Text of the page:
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Research study

Georgia’s Later Abortion Ban

- back to the Evaluation of Abortion Restrictions Project

Background

In May 2012, Georgia passed a “20-week” abortion ban, banning providers from performing abortions starting at 22 weeks from a women’s last menstrual period (LMP). Although Georgia was the tenth state to pass such a ban, it was the first state to do so where a considerable number of abortions were actually being provided beyond this gestation. This ban has been partially blocked by a court order on a preliminary basis, but part of the law went into effect January 1, 2013. To comply with this piece of the law, providers in the state have generally stopped providing abortion care starting at 24 weeks LMP, with limited exceptions. If this block on the ban is lifted, Georgia will begin banning abortions starting at 22 weeks LMP, with very limited exceptions.

Objectives

To describe the groups of women affected by the Georgia state law that went into effect in January 2013 that led Georgia providers to stop providing abortion care at 24 weeks from LMP, as well as the groups of women who would be affected if the full “20-week” ban goes into effect.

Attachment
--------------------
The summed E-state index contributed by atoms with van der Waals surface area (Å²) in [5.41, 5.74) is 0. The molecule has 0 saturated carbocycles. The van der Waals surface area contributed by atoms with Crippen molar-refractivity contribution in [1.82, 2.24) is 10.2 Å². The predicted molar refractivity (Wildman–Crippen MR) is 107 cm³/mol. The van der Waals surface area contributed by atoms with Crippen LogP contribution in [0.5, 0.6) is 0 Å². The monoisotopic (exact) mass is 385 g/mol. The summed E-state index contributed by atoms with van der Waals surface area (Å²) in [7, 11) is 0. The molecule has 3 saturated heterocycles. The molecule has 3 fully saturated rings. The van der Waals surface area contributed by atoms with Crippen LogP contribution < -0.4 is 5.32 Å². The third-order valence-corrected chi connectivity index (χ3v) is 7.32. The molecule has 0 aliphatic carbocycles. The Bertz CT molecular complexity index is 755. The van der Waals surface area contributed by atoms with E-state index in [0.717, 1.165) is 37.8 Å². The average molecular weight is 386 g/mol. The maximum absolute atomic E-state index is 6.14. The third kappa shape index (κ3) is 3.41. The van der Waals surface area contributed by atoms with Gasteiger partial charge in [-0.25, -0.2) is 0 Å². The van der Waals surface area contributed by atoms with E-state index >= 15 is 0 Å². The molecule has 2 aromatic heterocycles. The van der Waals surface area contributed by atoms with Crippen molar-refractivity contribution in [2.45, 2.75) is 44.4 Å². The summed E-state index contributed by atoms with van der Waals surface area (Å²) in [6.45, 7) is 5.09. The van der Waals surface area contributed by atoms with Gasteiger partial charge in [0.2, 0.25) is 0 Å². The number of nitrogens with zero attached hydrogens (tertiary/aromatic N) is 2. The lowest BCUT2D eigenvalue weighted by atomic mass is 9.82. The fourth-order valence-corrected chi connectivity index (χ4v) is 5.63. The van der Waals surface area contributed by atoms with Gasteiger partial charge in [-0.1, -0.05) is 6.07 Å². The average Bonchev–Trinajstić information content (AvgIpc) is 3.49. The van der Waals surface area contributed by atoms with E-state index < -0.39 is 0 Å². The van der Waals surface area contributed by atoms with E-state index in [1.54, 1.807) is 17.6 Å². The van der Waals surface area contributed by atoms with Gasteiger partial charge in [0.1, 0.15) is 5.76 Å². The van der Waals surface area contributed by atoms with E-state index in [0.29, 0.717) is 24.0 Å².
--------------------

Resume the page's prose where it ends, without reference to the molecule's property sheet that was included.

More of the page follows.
Study design

Data were collected from facilities in Georgia that provide later abortions. Data from women who had an abortion at or beyond 20 weeks gestation in 2012 and 2013 were abstracted from routinely collected data.

Georgia ban on later abortion has widespread effect

Key findings

  • A 2012 law that restricts later abortion care in Georgia has implications beyond Georgia, and impacts women throughout the South, the Midwest, and parts of the Northeast.
  • Women travel to Georgia from throughout the South, the Midwest, and parts of the Northeast for abortion care after 20 weeks; if Georgia’s full 20-week ban goes into effect, Florida will be the only state in the Southeast offering outpatient abortion care after 20 weeks.
  • Prior to part of the ban going into effect in 2013, women traveled from throughout the South, the Midwest, and the Northeast to receive abortion care in Georgia after 24 weeks. Because of the law, these services are no longer available in the Southeast or Midwest.
  • When a type of abortion care, such as later abortion care, is already scarce in a geographic region, banning it in one state in that region has an impact on women’s health and access well-beyond that state

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ANSIRH is a program within the UCSF Bixby Center for Global Reproductive Health and is a part of UCSF's Department of Obstetrics, Gynecology & Reproductive Sciences.

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